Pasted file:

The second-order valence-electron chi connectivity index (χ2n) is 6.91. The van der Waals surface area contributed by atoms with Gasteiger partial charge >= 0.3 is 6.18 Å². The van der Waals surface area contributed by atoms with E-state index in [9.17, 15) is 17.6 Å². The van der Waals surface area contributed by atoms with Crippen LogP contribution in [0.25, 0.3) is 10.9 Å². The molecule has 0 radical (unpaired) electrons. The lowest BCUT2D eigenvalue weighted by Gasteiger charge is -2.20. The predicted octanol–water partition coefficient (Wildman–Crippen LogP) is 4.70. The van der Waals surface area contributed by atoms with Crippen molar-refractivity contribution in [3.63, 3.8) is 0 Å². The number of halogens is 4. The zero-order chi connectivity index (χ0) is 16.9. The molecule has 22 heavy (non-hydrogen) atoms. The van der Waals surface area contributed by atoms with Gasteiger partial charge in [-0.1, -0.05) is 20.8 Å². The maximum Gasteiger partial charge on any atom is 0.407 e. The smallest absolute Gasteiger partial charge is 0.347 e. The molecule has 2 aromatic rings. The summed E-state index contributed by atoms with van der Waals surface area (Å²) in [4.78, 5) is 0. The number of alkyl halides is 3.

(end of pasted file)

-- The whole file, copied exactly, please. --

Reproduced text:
The second-order valence-electron chi connectivity index (χ2n) is 6.91. The van der Waals surface area contributed by atoms with Gasteiger partial charge >= 0.3 is 6.18 Å². The van der Waals surface area contributed by atoms with E-state index in [9.17, 15) is 17.6 Å². The van der Waals surface area contributed by atoms with Crippen LogP contribution in [0.25, 0.3) is 10.9 Å². The molecule has 0 radical (unpaired) electrons. The lowest BCUT2D eigenvalue weighted by Gasteiger charge is -2.20. The predicted octanol–water partition coefficient (Wildman–Crippen LogP) is 4.70. The van der Waals surface area contributed by atoms with Crippen molar-refractivity contribution in [3.63, 3.8) is 0 Å². The number of halogens is 4. The zero-order chi connectivity index (χ0) is 16.9. The molecule has 22 heavy (non-hydrogen) atoms. The van der Waals surface area contributed by atoms with Gasteiger partial charge in [-0.1, -0.05) is 20.8 Å². The maximum Gasteiger partial charge on any atom is 0.407 e. The smallest absolute Gasteiger partial charge is 0.347 e. The molecule has 2 aromatic rings. The summed E-state index contributed by atoms with van der Waals surface area (Å²) in [4.78, 5) is 0. The number of alkyl halides is 3.